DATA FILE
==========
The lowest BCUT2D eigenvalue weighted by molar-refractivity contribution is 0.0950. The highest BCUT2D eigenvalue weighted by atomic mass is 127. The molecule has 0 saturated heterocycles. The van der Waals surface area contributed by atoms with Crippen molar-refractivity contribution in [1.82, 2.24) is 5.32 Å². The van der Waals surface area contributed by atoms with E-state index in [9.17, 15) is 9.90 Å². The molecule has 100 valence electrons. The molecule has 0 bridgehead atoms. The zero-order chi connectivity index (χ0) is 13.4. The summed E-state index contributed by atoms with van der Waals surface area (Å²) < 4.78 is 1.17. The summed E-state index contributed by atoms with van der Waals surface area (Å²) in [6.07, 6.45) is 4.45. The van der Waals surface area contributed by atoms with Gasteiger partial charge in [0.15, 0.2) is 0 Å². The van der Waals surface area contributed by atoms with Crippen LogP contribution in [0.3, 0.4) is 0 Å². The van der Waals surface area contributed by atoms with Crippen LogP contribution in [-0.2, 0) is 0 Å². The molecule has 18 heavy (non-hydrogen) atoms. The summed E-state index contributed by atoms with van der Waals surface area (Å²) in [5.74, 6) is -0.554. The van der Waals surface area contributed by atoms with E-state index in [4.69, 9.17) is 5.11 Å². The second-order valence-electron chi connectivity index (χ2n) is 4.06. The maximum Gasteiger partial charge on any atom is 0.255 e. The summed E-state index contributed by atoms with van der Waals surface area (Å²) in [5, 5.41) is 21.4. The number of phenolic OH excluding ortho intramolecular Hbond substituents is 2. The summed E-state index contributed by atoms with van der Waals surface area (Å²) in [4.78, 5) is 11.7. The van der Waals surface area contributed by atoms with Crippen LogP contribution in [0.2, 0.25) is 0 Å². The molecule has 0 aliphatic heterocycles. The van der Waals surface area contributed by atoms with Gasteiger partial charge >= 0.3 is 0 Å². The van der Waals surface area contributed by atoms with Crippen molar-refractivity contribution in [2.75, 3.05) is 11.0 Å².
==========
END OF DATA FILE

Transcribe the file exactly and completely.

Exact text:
The lowest BCUT2D eigenvalue weighted by molar-refractivity contribution is 0.0950. The highest BCUT2D eigenvalue weighted by atomic mass is 127. The molecule has 0 saturated heterocycles. The van der Waals surface area contributed by atoms with Crippen molar-refractivity contribution in [1.82, 2.24) is 5.32 Å². The van der Waals surface area contributed by atoms with E-state index in [9.17, 15) is 9.90 Å². The molecule has 100 valence electrons. The molecule has 0 bridgehead atoms. The zero-order chi connectivity index (χ0) is 13.4. The summed E-state index contributed by atoms with van der Waals surface area (Å²) < 4.78 is 1.17. The summed E-state index contributed by atoms with van der Waals surface area (Å²) in [6.07, 6.45) is 4.45. The van der Waals surface area contributed by atoms with Gasteiger partial charge in [0.15, 0.2) is 0 Å². The van der Waals surface area contributed by atoms with Crippen LogP contribution in [0.3, 0.4) is 0 Å². The van der Waals surface area contributed by atoms with Crippen LogP contribution in [-0.2, 0) is 0 Å². The molecule has 18 heavy (non-hydrogen) atoms. The summed E-state index contributed by atoms with van der Waals surface area (Å²) in [5.74, 6) is -0.554. The van der Waals surface area contributed by atoms with E-state index in [4.69, 9.17) is 5.11 Å². The second-order valence-electron chi connectivity index (χ2n) is 4.06. The maximum Gasteiger partial charge on any atom is 0.255 e. The summed E-state index contributed by atoms with van der Waals surface area (Å²) in [5, 5.41) is 21.4. The number of phenolic OH excluding ortho intramolecular Hbond substituents is 2. The summed E-state index contributed by atoms with van der Waals surface area (Å²) in [4.78, 5) is 11.7. The van der Waals surface area contributed by atoms with Crippen LogP contribution in [0.2, 0.25) is 0 Å². The molecule has 0 aliphatic heterocycles. The van der Waals surface area contributed by atoms with Gasteiger partial charge >= 0.3 is 0 Å². The van der Waals surface area contributed by atoms with Crippen molar-refractivity contribution in [2.75, 3.05) is 11.0 Å².